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Marital monogamy ain’t what it used to be. Nowadays, judging by the headlines, it seems like everybody is getting a little something on the side--whether it's sports figures like uber-golfer Tiger Woods, celebrities like Jesse James, or politicians like South Carolina Governor Mark Sanford. Is it just a coincidence that we're seeing a spate of high-profile infidelities in recent months, or are affairs really more common than they used to be? And, if so, what does this mean for the state of our marriages?
Though it’s tough to get reliable infidelity statistics--who really wants to admit cheating to a researcher?--there is evidence that the landscape of marital fidelity is changing somewhat. The General Social Survey conducted by the University of Chicago finds that every year about 10 percent of spouses admit to cheating: 12 percent of men and 7 percent of women. But while these numbers have stayed constant over the years, a more detailed analysis by University of Washington researchers shows that two groups, older men and women and young couples under age 35, are cheating more. According to these researchers, the lifetime rate of infidelity for men older than 60 was 28 percent in 2006, up from 20 percent in the early 1990s. For older women, it’s 15 percent, up 10 percentage points since 1991. And young couples? Yikes. Some 20 percent of men and 15 percent of women under age 35 say they’ve strayed, up from 15 and 12 percent, respectively.
What’s strange is that we aren’t seeing more divorces--yet anyway. While there was an uptick in America’s divorce rate in the 1970s and1980s due to the adoption of no-fault divorce laws, the divorce rate today is at about 3.5 divorces per 1,000 Americans. That's the lowest rate in nearly 40 years. Whether that means more marriages are surviving infidelity, or just that spouses are being more honest about it, isn't clear. But it is clear that infidelity is still one of the biggest roadblocks a marriage can face. Ruth Houston, founder of infidelityadvice.com and author of Is He cheating on You? (Lifestyle Publiations, 2002), estimates that approximately half of all marriages affected by adultery don't survive.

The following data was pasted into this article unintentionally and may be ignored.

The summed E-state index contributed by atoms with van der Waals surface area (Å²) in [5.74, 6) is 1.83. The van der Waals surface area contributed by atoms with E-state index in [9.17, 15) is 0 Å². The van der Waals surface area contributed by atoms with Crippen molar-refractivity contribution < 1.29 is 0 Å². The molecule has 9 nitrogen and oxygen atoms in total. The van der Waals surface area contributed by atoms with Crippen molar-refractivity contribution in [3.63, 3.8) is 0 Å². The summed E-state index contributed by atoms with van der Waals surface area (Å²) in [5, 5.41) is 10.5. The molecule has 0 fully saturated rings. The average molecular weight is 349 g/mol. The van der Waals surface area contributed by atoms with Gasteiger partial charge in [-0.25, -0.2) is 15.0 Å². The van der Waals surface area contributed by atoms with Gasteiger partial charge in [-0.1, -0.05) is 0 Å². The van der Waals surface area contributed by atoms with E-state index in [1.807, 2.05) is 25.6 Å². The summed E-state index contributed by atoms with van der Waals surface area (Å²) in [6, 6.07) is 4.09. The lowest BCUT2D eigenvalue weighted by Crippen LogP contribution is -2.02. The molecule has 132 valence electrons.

What determines whether a couple does--or should--stay together after an affair? Experts are reluctant to generalize. The decision is “very personal, based on a many factors," says infidelity researcher Kristina Coop Gordon, Ph.D., associate professor of psychology at the University of Tennessee-Knoxville. There are often other issues that come into play, from money concerns and religious beliefs to the oft-used rationale “for the sake of the kids.” And there are many different types of affairs, from the one-night stand to a long-term relationship.
Still, experts agree that there are some transgressions that are hard to overcome. If other issues compound infidelity like alcoholism, physical and emotional abuse, drug addiction, and even sex addiction (see our related story), that can cause seemingly insurmountable problems for couples. Another common relationship wrecker? Sometimes a partner may stray and believe he or she has fallen in love or found a "soul mate,” as in the case of Gov. Sanford, whose wife of 20 years, Jenny, divorced him after learning of his yearlong affair with a woman from Argentina. “Emotional affairs are tough for spouses to accept,” says Houston. “Some women can get over a sexual affair, a one-time thing. But when there is love, longing and emotions involved, it often makes it tougher.”